Tunisia: Ennahda claims election victory


Tunisian security guard watches as Tunisians wait in line to vote on October 23, 2011, outside a polling station in Tunis.


Fethi Belaid

A moderate Islamist party, Ennahda, claimed victory Monday in Tunisia's weekend election.

Tunisians went to the polls Sunday to vote for an assembly that would draft a constitution for the country, whose revolution set off the so-called Arab Spring.

The New York Times reports that Ennahda won at least 30 percent of the votes Sunday.

"The first confirmed results show that Ennahda has obtained first place," campaign manager Abdelhamid Jlazzi said outside party headquarters, Reuters reports.

Read more from GlobalPost in Tunis: Tunisia vote: Elections seen as litmus test for Arab Spring

A top official of the Ennahda party, Ali Laredi, said Monday the party expects to receive more than half the votes. The Times reports:

Calling his party “the most modernist” Islamic political movement in the Arab world — meaning the most committed to principles of democracy and pluralism — Mr. Laredi predicted that it would now “lead the way” for others around the region.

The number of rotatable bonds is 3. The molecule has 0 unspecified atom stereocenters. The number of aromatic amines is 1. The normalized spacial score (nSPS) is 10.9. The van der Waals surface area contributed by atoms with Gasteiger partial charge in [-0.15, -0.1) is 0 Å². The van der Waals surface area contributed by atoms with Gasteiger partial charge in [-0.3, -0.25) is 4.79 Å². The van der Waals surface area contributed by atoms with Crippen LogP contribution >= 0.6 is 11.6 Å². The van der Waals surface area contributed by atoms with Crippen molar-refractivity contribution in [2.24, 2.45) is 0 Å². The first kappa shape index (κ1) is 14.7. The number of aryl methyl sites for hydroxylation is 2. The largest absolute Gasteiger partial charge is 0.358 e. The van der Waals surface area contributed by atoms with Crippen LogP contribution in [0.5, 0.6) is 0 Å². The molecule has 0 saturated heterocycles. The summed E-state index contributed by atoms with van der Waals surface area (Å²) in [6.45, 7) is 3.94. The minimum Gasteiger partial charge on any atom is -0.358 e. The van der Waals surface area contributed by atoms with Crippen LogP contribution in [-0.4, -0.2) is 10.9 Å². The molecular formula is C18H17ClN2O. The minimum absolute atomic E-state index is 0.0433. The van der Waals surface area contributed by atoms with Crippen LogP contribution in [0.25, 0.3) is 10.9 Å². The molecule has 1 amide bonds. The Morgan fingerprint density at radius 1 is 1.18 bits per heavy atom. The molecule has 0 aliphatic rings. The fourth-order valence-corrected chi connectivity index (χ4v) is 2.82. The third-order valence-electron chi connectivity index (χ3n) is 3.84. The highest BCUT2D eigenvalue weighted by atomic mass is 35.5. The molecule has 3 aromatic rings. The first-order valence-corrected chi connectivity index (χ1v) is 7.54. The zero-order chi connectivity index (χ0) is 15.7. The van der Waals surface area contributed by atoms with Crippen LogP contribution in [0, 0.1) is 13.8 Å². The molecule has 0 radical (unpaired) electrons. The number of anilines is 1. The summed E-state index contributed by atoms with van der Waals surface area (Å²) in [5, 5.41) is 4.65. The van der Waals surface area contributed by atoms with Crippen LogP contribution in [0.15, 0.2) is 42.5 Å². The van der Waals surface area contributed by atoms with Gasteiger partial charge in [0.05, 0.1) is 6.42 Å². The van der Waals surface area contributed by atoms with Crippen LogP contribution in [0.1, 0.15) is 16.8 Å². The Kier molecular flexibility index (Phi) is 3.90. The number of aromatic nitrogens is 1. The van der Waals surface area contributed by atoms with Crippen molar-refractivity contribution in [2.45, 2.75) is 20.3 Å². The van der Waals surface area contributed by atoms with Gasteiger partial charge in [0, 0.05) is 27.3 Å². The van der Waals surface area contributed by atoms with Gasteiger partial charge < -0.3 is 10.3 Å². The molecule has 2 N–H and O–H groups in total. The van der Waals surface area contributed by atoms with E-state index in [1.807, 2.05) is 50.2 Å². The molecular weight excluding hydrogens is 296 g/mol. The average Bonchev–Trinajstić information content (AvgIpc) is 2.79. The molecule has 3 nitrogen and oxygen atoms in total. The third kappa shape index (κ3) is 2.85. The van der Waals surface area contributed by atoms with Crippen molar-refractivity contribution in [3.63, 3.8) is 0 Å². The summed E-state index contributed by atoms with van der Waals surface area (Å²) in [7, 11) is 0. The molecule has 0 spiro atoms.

The election, which came 10 months after protests began in the North African country, saw close to 70 percent voter turnout, Reuters reported Sunday.

U.S. President Barack Obama praised Tunisians on Sunday for their first election since the revolt, the Associated Press reports.

"The United States reaffirms its commitment to the Tunisian people as they move toward a democratic future that offers dignity, justice, freedom of expression, and greater economic opportunity for all," Obama said in a statement, AP reports.

Final election results are expected within the next few days, the Times reports.

Read more from GlobalPost in Tunis: Tunisia's democracy has a head start